• PacketQueue: generic queue that provides ordering and selective dropping

    parameterizable with an IPacketComparatorFunction and an IPacketDropperFunction

  • DropHeadQueue: drops packets at the head of the queue

  • DropTailQueue: drops packets at the tail of the queue, the most commonly used queue

  • PriorityQueue: contains several subqueues that share a buffer

  • RedMarkerQueue: combines random early detection with a queue

  • CompoundPacketQueue: allows building complex queues by pure NED composition


These modules deal with memory allocation of packets without considering the ordering among them. A packet buffer generally doesn’t have gates, and packets are not pushed into or popped from it.

  • PacketBuffer: generic buffer that provides shared storage between several queues

    parameterizable with an IPacketDropperFunction

  • PriorityBuffer: drops packets based on the queue priority


These modules filter for specific packets while dropping the rest. When a packet is pushed into the input of a packet filter, then the filter either pushes the packet to its output or it simply drops the packet. In contrast, when a packet is popped from the output of a packet filter, then it continuously pops and drops packets from its input until it finds one that matches the filter criteria.


These modules classify packets to one of their outputs. When a packet is pushed into the input of a packet classifier, then it immediately pushes the packet to one of its outputs.


These modules schedule packets from one of their inputs. When a packet is popped from the output of a packet scheduler, then it immediately pops a packet from one of its inputs and returns that packet.


These modules process packets in order one by one. A packet server actively pops packets from its input when it sees fit, and it also actively pushes packets into its output.

  • PacketServer: serves packets according to the processing time based on packet length

  • TokenBasedServer: serves packets when the required number of tokens are available (token generators are described later)


These modules attach some information to packets on an individual basis. Packets can be both pushed into the input and popped from the output of packet markers.

  • PacketLabeler: generic marker which attaches labels to matching packets

    parameterizable with an IPacketFilterFunction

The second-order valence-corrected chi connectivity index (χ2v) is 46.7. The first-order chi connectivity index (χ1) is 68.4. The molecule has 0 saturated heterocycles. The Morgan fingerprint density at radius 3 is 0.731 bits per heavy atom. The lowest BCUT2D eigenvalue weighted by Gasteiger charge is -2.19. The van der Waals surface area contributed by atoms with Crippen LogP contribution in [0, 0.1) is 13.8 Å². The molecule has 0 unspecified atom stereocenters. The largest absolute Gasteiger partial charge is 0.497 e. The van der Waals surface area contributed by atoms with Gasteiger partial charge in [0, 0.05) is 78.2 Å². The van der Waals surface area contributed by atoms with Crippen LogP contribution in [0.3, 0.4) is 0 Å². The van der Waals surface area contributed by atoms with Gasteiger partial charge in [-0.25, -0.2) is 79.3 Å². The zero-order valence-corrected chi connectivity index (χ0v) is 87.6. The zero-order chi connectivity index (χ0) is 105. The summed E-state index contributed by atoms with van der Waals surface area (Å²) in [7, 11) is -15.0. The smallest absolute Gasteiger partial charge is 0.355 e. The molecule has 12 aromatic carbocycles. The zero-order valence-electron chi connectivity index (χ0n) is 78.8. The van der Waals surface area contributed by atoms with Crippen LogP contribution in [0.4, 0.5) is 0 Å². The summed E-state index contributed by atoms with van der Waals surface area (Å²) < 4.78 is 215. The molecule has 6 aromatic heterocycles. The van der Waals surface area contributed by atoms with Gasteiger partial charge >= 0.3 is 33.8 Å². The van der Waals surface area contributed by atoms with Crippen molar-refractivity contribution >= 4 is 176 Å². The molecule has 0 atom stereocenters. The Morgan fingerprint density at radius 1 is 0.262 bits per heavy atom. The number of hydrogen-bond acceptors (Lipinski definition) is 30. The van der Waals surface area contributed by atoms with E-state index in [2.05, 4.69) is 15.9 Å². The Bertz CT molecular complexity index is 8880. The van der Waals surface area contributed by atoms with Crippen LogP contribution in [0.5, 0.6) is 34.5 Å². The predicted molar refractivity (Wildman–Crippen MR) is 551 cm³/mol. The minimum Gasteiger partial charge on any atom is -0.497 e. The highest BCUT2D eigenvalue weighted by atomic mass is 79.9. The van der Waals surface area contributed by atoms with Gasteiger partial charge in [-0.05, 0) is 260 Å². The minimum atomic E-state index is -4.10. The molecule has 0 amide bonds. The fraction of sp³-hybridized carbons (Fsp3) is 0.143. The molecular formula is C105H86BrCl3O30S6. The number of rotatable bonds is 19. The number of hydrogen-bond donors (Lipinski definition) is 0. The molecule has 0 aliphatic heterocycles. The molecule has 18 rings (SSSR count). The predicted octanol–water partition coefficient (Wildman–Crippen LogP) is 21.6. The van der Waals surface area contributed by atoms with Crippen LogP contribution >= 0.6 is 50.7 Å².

• ContentBasedLabeler: attaches labels to packets based on the data they contain

  • PacketTagger: attaches tags such as outgoing interface, hopLimit, VLAN, user priority to matching packets

    parameterizable with an IPacketFilterFunction

  • ContentBasedTagger: attaches tags to packets based on the data they contain

  • RedMarker: random early detection marker


These modules measure some property of a stream of packets. Packets can be both pushed into the input and popped from the output of packet meters.

  • RateMeter: measures the packetrate and datarate of the packet stream

Token generators

These modules generate tokens for other modules. A token generator generally doesn’t have gates and packets are not pushed into or popped from it.


These modules actively shape traffic by changing the order of packets, dropping packets, delaying packets, etc. Note that the capabilities of conditioners also includes delaying, which queues are not capable of. Traffic conditioners are generally built by composition using other queueing model elements.

  • LeakyBucket: generic shaper with overflow and configurable output rate

  • TokenBucket: generic shaper with overflow and configurable burstiness and output rate

Other queueing elements

There are also some other generic queueing model elements which don’t fit well into any of the above categories.

  • PacketGate: allows or prevents packets to pass through, either pushed or popped

  • PacketMultiplexer: passively connects multiple inputs to a single output, packets are pushed into the inputs

  • PacketDemultiplexer: passively connects a single input to multiple outputs, packets are popped from the outputs

  • PacketDelayer: sends received packets to the output with some delay independently

  • PacketCloner: sends one copy of each received packet to all outputs

  • PacketHistory: keeps track of the last N packets which can be inspected in Qtenv

  • PacketDuplicator: sends copies of each received packet to the only output

  • OrdinalBasedDuplicator: duplicates received packets based on their ordinal number